On the corner of Ashland and Cermak Road about two miles from the Chicago Loop stood Fredrick. He’s a 59yo homeless man who is battling bone cancer. He wears padded clothes to protect his brittle bones and walks with a profound limp with the aid of a cane. He had been panhandling since 8:30am that morning and had collected $9.25 in those past eight hours. He seemed like a simple man who had been a drywaller for 23 years but had to stop when he got too sick to work. With no income, he went through his savings quickly while navigating the health system with orthopedic surgeons, orthopedic oncologist, radiation oncologists and medical oncologists. He did have public insurance, but these clinicians practiced at five different medical centers across the greater Chicago area and his appointments were months apart. When he would arrive at one medical office, often his records and referral information wouldn’t be available and he’d be turned away for consultation or treatment until the paperwork would catch up. All the while, the cancer ravaged his body.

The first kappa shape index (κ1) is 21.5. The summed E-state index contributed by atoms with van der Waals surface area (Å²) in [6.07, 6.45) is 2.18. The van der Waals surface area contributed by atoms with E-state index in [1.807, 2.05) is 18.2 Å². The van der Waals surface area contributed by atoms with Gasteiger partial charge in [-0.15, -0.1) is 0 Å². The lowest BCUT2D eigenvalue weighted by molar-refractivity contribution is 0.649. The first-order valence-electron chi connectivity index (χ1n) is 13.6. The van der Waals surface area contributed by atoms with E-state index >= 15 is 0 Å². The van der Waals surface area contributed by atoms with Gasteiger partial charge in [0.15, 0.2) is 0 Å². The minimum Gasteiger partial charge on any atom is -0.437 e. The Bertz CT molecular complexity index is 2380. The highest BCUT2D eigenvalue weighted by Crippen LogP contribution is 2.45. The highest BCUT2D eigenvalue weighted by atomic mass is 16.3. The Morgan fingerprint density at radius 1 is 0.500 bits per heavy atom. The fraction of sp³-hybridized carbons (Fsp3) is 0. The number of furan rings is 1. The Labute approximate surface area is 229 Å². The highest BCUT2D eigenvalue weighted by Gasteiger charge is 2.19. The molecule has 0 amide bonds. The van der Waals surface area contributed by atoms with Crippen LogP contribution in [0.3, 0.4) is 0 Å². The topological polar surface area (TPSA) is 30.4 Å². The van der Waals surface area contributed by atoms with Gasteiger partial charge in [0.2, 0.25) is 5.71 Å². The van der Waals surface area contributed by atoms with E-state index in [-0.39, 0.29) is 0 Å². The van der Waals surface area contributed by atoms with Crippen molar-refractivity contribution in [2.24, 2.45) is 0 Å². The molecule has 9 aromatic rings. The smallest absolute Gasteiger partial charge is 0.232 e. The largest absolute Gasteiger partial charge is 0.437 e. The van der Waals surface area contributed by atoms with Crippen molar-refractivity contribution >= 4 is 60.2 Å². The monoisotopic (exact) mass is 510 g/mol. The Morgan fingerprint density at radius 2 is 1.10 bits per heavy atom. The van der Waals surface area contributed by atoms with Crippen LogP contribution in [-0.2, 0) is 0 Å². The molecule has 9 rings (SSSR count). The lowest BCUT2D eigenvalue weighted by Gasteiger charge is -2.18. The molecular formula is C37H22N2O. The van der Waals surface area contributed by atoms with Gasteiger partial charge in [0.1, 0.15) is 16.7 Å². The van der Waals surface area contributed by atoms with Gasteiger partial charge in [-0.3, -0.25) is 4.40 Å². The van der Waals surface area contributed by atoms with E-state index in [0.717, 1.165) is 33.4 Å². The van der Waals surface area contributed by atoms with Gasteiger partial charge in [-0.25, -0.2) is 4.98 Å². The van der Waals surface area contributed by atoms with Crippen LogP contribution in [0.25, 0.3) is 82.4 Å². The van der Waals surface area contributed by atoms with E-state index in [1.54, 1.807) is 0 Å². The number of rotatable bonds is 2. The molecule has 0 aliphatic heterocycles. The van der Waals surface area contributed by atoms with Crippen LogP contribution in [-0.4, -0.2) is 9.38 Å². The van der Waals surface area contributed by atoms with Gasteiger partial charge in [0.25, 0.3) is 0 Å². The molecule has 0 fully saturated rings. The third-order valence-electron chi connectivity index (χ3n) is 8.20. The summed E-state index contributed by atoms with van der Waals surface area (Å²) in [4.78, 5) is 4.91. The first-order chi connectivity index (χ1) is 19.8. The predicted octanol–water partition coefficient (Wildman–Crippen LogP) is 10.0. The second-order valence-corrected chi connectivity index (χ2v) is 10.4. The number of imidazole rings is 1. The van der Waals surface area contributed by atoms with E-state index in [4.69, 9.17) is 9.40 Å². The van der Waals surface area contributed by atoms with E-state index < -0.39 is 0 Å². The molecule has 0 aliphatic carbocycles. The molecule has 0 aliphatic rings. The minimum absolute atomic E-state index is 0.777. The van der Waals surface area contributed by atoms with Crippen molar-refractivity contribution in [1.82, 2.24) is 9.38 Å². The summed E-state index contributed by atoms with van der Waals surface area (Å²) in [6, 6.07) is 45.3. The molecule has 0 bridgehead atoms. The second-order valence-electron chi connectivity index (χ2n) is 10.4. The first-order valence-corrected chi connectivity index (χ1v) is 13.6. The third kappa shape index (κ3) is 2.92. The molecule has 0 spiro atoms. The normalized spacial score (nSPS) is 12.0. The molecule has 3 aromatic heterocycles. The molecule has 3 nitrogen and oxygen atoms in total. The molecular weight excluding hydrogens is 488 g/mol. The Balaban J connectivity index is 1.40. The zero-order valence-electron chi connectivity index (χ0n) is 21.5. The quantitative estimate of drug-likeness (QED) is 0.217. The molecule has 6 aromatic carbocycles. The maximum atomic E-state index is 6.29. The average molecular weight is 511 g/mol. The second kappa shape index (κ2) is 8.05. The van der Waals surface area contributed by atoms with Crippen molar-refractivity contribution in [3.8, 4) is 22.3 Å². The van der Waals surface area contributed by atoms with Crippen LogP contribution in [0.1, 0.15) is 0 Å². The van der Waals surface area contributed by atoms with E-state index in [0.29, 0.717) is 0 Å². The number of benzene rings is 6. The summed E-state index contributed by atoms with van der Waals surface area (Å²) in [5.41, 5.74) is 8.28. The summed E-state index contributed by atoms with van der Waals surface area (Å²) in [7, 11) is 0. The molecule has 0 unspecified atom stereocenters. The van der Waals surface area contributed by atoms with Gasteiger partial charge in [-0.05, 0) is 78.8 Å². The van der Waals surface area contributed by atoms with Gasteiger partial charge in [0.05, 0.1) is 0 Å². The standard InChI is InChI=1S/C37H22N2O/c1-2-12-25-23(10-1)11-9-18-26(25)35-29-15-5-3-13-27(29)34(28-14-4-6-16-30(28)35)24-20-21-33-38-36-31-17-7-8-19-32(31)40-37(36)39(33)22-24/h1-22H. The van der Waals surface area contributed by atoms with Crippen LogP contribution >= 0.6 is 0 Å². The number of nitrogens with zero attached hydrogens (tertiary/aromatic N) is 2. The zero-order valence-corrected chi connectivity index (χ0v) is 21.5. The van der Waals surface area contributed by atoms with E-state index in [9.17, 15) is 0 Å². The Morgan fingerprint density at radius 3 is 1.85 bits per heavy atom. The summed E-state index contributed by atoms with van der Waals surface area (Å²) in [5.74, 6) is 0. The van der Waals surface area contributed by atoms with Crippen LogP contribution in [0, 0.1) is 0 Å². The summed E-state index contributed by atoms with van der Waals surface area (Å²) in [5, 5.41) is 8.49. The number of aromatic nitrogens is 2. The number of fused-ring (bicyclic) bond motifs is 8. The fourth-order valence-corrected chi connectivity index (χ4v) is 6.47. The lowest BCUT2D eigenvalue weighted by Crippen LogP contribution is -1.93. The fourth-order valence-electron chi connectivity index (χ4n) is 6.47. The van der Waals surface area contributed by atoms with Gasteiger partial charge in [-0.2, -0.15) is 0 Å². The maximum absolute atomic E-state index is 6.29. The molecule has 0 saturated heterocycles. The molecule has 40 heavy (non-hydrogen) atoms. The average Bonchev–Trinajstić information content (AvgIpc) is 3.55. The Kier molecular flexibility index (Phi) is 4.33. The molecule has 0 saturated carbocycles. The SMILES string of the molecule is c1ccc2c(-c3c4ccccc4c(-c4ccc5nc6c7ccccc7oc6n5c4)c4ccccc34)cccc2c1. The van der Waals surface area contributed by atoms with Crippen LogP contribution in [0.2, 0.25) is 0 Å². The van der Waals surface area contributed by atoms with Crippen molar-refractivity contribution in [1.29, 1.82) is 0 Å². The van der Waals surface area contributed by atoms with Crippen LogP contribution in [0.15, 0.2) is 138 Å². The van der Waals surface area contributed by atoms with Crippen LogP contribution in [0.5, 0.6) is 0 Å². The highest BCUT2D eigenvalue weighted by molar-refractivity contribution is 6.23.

While he grapples with these health issues, he sold his car to afford basic needs like housing, food and clothes. Eventually, he lost his house as well. He has now been homeless for five months living in a small tent under the I-55 Stevenson Expressway. His last doctor has estimated he has four to six months to live.
As he’s sharing his heart with me and relaying his journey, I try to delicately give him needed items including new sleeping bags, cloths, shoes, nutrition and various OTC medical aids. However, he starts to notice the quantity and quality of the donated items. This consciousness moves over him and starts to lean heavily on his cane. Holding his hand over his face to hide tears, he says with trembling words…”sometimes, against all odds, against all logic, we still hope.”
These words stopped me in my tracks. I took a step closer to him, and asked, “are you OK, what can I do to help?”
With that he said, “Do you have time to talk?” For the next thirty minutes while sitting on crates, we talked about his path in life, his adventures, and his struggles. We talked about the Cubs victory, a little about politics and some about the church. After we had a laugh about someone giving him a frozen turkey as a donation, he placed his calloused hand on my knee and said thank you. He then stood up and slowly limped away; too proud to know how to end the conversation.
As I drove away, I saw him gather his new belongings and he slipped away in the distance. I had an overwhelming sense of déjà vu from the previous week that I was again moving away from ghosts on the streets of Chicago.